Yet, feminist concern with how gender shapes social and medical categories is critical to better understanding male anorexia nervosa and, crucially, to its acceptance as a condition. Women and men are ‘defined in terms of one another’ and anorexia nervosa cannot therefore be adequately constructed by entirely separate study of the female [22]. This approach has historically created a string of stigmatising suppositions which have all failed to fully encapsulate the condition. Early female victims were cruelly force-fed to combat an emaciation thought to result from emotional excesses or inappropriate sexual fantasies of oral conception and pregnancy. Men were either missing from medical discourses or feminised as homosexuals. Whilst homosexuality is currently a specific risk factor for anorexia nervosa in men, ‘most men with body image disorders are straight and most gay men do not have body image disorders’ [24],[25]. Diagnostic categories have repeatedly been created out of assumptions, supported by examples which affirm the definition whilst ignoring exceptions which the dominant rule cannot explain.

Currently, this approach stigmatises sufferers as young women trapped in a vicious cycle to achieve a thin-ideal. This view has fundamentally shaped the identity and status of male sufferers who bear the added burden of a feminised diagnosis. Yet, the literature reveals crucial differences between male and female experiences of eating disorders which may have unexplored treatment implications [26]. It has recently been suggested that muscle dysmorphia, which shares a similar concern for body image, food intake and exercise, may be classified as an eating disorder with a predominantly male epidemiology [27]. The similarities that can be drawn with anorexia nervosa emphasise a need to understand male experiences of body image disturbance and the impact constructions of masculinity and femininity have on the sufferer [28].

Whilst anorexia nervosa and bulimia nervosa are strongly associated with the female sex, several epidemiological studies have found binge eating to be equally common in men and women [29]. Emerging evidence also suggests that binge eating may be more debilitating for men [30]. However, few studies on binge eating have included men despite this equal gender distribution. The way in which anorexia nervosa has been historically constructed as a ‘woman’s illness’ has enduring implications in the way we currently view eating disorders in general. At present, men are less likely to receive treatment and are treated for fewer days [31]. We must therefore decouple the experience of eating disorders from feminised cultural imagery in order to break down the barriers men face in recognising their symptoms and seeking help [32]. There is a need to explore specifically and in detail what it is like to inhabit a male body in the context of anorexia nervosa. Only then can we appropriately clarify fact from fiction – what anorexia nervosa really is and what it is not – to improve the way we assess, diagnose and treat all groups of people.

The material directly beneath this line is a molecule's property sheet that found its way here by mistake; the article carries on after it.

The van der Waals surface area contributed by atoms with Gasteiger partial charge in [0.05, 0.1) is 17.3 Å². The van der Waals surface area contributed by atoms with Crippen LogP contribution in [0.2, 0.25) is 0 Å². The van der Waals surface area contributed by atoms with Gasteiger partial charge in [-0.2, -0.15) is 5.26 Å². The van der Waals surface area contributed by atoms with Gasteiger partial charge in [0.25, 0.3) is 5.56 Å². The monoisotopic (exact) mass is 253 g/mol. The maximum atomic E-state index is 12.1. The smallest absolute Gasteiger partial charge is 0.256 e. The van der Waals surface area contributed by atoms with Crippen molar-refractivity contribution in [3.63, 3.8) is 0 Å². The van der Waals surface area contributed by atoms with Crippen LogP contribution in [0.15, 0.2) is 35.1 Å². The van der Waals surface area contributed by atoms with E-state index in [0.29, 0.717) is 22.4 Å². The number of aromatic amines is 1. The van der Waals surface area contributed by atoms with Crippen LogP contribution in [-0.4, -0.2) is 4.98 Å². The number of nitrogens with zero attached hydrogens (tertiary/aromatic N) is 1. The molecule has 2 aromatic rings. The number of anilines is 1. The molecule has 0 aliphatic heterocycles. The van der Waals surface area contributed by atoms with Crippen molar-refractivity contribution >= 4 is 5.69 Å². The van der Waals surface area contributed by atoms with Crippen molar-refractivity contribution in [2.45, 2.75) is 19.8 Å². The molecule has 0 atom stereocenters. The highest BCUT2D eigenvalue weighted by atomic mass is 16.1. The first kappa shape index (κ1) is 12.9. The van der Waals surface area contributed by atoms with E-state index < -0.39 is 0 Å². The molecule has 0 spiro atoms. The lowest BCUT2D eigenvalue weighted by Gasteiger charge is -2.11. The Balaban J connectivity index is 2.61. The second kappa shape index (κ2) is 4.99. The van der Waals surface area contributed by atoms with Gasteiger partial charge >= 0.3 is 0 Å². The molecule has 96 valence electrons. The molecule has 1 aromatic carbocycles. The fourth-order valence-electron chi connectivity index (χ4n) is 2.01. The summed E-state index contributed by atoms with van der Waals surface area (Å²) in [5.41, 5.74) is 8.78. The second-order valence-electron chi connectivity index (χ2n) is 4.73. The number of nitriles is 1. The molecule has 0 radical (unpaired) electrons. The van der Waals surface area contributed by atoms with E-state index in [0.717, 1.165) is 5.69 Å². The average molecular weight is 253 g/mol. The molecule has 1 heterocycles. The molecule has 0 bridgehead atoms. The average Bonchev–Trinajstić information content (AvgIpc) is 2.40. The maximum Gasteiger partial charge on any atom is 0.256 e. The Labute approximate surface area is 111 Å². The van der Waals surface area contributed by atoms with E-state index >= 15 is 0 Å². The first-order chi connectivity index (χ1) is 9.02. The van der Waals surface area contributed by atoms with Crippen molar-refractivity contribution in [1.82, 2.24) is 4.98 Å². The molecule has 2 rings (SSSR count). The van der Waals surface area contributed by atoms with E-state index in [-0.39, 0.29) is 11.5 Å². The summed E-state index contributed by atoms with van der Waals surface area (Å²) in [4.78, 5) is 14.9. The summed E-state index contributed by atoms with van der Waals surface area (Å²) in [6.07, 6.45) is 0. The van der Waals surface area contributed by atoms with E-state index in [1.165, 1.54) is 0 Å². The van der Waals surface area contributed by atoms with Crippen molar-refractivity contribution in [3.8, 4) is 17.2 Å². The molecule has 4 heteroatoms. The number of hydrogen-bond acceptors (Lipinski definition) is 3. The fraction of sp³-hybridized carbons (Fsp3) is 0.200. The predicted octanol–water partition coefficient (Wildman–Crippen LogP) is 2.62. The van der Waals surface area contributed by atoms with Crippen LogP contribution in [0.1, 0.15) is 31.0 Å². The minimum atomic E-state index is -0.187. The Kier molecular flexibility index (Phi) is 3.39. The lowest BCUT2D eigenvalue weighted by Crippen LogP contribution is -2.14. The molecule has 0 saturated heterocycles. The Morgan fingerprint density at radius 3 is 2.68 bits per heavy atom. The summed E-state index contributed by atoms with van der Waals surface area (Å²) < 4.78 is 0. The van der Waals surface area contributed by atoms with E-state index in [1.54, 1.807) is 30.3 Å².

Declarations

Acknowledgements

I would like to thank Michael Bresalier, Julie Hipperson and Emily Mayhew for their helpful comments on earlier drafts of this article.

Authors’ Affiliations

(1)
Imperial College London, South Kensington Campus

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© Zhang; licensee BioMed Central. 2015

This article is published under license to BioMed Central Ltd. This is an Open Access article distributed under the terms of the Creative Commons Attribution License (http://creativecommons.org/licenses/by/4.0), which permits unrestricted use, distribution, and reproduction in any medium, provided the original work is properly credited. The Creative Commons Public Domain Dedication waiver (http://creativecommons.org/publicdomain/zero/1.0/) applies to the data made available in this article, unless otherwise stated.